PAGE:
California Senate Passes Armenian Genocide Resolution

SACRAMENTO (Fresno Bee)–Lawmakers in the state Senate gave unanimous approval to legislation Monday that will set April 24 as California’s date to commemorate the Armenian genocide.

For years–the state Legislature has agreed to officially recognize the massacre of millions of Armenia’s 88 years ago by backing resolutions written by Sen. Chuck Poochigian–R-Fresno.

Other states have done the same–but Congress has yet to follow suit amid concerns that taking a position on the events would damage diplomatic and economic relations with Turkey.

California is home to more than 500,000 Armenia’s–many who lost family members in the mass killings ordered by the Ottoman Empire between 1915 and 1923. Armenian officials say that 1.5 million people were killed by the Ottoman government in those eight years.

"Few Armenia’s today don’t have a direct connection to the genocide," said Poochigian–whose maternal great-grandparents were tortured and killed. "The tragedy and the pain has been worsened by the long period of denial."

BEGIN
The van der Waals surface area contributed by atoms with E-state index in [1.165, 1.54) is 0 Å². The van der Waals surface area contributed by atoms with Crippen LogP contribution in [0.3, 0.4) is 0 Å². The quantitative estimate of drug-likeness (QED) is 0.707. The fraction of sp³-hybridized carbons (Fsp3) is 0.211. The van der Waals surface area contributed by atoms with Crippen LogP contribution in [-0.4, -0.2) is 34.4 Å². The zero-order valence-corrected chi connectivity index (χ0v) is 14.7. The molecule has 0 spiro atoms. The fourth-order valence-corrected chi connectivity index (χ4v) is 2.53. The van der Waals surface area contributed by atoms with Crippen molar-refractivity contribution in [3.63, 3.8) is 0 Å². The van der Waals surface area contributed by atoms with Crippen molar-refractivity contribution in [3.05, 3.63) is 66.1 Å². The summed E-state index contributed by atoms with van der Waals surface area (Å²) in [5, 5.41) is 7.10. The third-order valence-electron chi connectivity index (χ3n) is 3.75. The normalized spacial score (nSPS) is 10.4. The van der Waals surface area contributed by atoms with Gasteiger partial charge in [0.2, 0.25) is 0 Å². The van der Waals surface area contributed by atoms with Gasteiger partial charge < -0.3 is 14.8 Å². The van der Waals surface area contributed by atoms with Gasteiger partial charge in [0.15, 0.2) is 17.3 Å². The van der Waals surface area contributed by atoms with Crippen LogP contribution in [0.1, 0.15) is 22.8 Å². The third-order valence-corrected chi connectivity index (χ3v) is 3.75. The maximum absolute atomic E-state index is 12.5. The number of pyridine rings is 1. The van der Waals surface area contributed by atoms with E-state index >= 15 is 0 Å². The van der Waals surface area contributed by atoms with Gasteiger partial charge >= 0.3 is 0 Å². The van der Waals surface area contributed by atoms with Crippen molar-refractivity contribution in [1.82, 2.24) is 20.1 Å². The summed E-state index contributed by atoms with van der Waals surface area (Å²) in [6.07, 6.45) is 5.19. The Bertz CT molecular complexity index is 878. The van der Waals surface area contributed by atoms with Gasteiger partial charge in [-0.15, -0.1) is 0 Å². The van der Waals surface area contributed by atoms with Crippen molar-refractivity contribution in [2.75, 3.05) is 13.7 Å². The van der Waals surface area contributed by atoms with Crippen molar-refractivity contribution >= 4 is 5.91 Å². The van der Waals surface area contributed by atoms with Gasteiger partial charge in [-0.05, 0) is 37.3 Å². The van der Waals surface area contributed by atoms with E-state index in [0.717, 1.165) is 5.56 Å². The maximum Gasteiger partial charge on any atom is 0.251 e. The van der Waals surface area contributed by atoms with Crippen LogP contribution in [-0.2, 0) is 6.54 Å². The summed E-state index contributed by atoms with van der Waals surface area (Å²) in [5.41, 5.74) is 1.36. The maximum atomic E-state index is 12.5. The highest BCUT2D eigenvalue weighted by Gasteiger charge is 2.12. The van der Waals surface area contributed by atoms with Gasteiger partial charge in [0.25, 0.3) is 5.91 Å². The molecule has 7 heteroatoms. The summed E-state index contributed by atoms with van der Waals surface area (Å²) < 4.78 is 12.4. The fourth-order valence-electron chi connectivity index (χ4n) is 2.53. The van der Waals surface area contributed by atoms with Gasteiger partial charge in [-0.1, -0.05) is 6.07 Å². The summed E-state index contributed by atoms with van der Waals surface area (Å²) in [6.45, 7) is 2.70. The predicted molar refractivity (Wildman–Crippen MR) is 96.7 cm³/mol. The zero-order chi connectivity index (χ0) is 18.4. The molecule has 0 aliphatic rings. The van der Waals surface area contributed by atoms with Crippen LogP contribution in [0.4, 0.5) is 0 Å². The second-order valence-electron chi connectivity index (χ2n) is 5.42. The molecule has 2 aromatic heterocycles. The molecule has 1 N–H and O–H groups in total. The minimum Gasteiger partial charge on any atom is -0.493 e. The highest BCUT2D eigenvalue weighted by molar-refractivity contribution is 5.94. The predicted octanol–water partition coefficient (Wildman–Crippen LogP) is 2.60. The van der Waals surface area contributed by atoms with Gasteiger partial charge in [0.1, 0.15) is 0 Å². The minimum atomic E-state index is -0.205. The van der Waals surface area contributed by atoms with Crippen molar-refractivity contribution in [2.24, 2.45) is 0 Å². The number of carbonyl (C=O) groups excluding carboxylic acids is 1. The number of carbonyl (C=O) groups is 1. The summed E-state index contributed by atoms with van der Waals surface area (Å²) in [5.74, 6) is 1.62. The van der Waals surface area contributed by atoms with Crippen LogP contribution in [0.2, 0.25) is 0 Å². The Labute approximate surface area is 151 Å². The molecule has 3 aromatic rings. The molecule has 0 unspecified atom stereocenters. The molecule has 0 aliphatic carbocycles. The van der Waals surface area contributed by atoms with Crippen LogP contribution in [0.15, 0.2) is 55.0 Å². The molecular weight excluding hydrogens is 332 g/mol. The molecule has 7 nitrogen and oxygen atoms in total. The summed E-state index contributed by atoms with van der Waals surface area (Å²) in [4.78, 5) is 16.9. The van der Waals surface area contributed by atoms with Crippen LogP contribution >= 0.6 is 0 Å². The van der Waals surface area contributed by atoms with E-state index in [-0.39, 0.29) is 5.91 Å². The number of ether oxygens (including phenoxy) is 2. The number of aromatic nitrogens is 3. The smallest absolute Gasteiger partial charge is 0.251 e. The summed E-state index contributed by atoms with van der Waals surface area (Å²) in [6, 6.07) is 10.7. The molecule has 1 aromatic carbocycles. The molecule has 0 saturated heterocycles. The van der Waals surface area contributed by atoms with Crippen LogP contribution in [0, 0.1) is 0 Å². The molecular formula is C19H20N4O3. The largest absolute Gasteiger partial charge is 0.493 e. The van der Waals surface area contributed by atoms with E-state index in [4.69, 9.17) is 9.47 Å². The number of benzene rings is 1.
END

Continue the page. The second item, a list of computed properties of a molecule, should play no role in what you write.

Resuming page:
That denial has come from Turks who argue that there was no organized destruction of Armenia’s and that the post-World War I conflict was a multisided one that also killed Greeks–Arabs–Turks and Kurds.

One Turkish man urged state lawmakers Monday to reject Poochigian’s resolution.

"We are proud of our heritage," said Karachan Mete with the Turkish Cultural Organization of Yolo County. "Unfortunately–you know us only through the Armenian hate propaganda. This bill has no constructive purpose–and it misleads the public."

Mete asked lawmakers to draft a new resolution that doesn’t use the word "genocide" and one that would recognize the deaths of other ethnic groups during the final days of the Ottoman Empire.

Poochigian said the Turks’ refusal to acknowledge the genocide is "no less than state-sponsored revisionism."

Many historians and scholars have written that the massacres and starvation in Armenia amounted to a systematic destruction of a population.

The measure moves now to the Assembly for a vote.

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